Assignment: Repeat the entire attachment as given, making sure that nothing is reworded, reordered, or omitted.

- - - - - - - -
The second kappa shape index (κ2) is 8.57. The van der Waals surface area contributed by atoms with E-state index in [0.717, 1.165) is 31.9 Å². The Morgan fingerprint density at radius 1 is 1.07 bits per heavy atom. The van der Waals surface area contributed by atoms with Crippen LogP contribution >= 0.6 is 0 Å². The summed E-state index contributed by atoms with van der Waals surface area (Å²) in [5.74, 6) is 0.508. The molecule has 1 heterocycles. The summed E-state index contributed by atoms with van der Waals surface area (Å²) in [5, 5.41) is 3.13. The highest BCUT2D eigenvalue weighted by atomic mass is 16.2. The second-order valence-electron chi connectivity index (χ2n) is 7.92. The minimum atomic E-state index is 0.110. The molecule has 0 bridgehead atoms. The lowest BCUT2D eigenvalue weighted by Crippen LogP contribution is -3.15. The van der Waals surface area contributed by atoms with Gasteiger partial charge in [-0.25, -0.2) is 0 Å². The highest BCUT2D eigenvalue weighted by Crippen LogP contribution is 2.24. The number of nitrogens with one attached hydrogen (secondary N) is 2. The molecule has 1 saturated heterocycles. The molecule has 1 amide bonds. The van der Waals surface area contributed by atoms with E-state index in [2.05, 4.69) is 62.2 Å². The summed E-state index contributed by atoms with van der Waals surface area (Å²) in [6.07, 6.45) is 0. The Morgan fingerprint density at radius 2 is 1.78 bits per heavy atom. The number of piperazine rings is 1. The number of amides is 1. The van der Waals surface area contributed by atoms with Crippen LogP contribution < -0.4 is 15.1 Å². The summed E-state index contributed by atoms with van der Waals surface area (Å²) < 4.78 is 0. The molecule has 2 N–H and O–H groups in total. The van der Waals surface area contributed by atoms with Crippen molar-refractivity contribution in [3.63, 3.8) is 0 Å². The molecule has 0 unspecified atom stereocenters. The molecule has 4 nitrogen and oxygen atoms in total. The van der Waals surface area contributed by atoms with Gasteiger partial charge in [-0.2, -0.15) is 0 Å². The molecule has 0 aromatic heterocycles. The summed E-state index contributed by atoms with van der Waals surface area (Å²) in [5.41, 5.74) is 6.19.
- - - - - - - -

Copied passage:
The second kappa shape index (κ2) is 8.57. The van der Waals surface area contributed by atoms with E-state index in [0.717, 1.165) is 31.9 Å². The Morgan fingerprint density at radius 1 is 1.07 bits per heavy atom. The van der Waals surface area contributed by atoms with Crippen LogP contribution >= 0.6 is 0 Å². The summed E-state index contributed by atoms with van der Waals surface area (Å²) in [5.74, 6) is 0.508. The molecule has 1 heterocycles. The summed E-state index contributed by atoms with van der Waals surface area (Å²) in [5, 5.41) is 3.13. The highest BCUT2D eigenvalue weighted by atomic mass is 16.2. The second-order valence-electron chi connectivity index (χ2n) is 7.92. The minimum atomic E-state index is 0.110. The molecule has 0 bridgehead atoms. The lowest BCUT2D eigenvalue weighted by Crippen LogP contribution is -3.15. The van der Waals surface area contributed by atoms with Gasteiger partial charge in [-0.25, -0.2) is 0 Å². The highest BCUT2D eigenvalue weighted by Crippen LogP contribution is 2.24. The number of nitrogens with one attached hydrogen (secondary N) is 2. The molecule has 1 saturated heterocycles. The molecule has 1 amide bonds. The van der Waals surface area contributed by atoms with E-state index in [2.05, 4.69) is 62.2 Å². The summed E-state index contributed by atoms with van der Waals surface area (Å²) in [6.07, 6.45) is 0. The Morgan fingerprint density at radius 2 is 1.78 bits per heavy atom. The number of piperazine rings is 1. The number of amides is 1. The van der Waals surface area contributed by atoms with Crippen LogP contribution < -0.4 is 15.1 Å². The summed E-state index contributed by atoms with van der Waals surface area (Å²) < 4.78 is 0. The molecule has 2 N–H and O–H groups in total. The van der Waals surface area contributed by atoms with Crippen molar-refractivity contribution in [3.63, 3.8) is 0 Å². The molecule has 0 unspecified atom stereocenters. The molecule has 4 nitrogen and oxygen atoms in total. The van der Waals surface area contributed by atoms with Gasteiger partial charge in [-0.2, -0.15) is 0 Å². The molecule has 0 aromatic heterocycles. The summed E-state index contributed by atoms with van der Waals surface area (Å²) in [5.41, 5.74) is 6.19.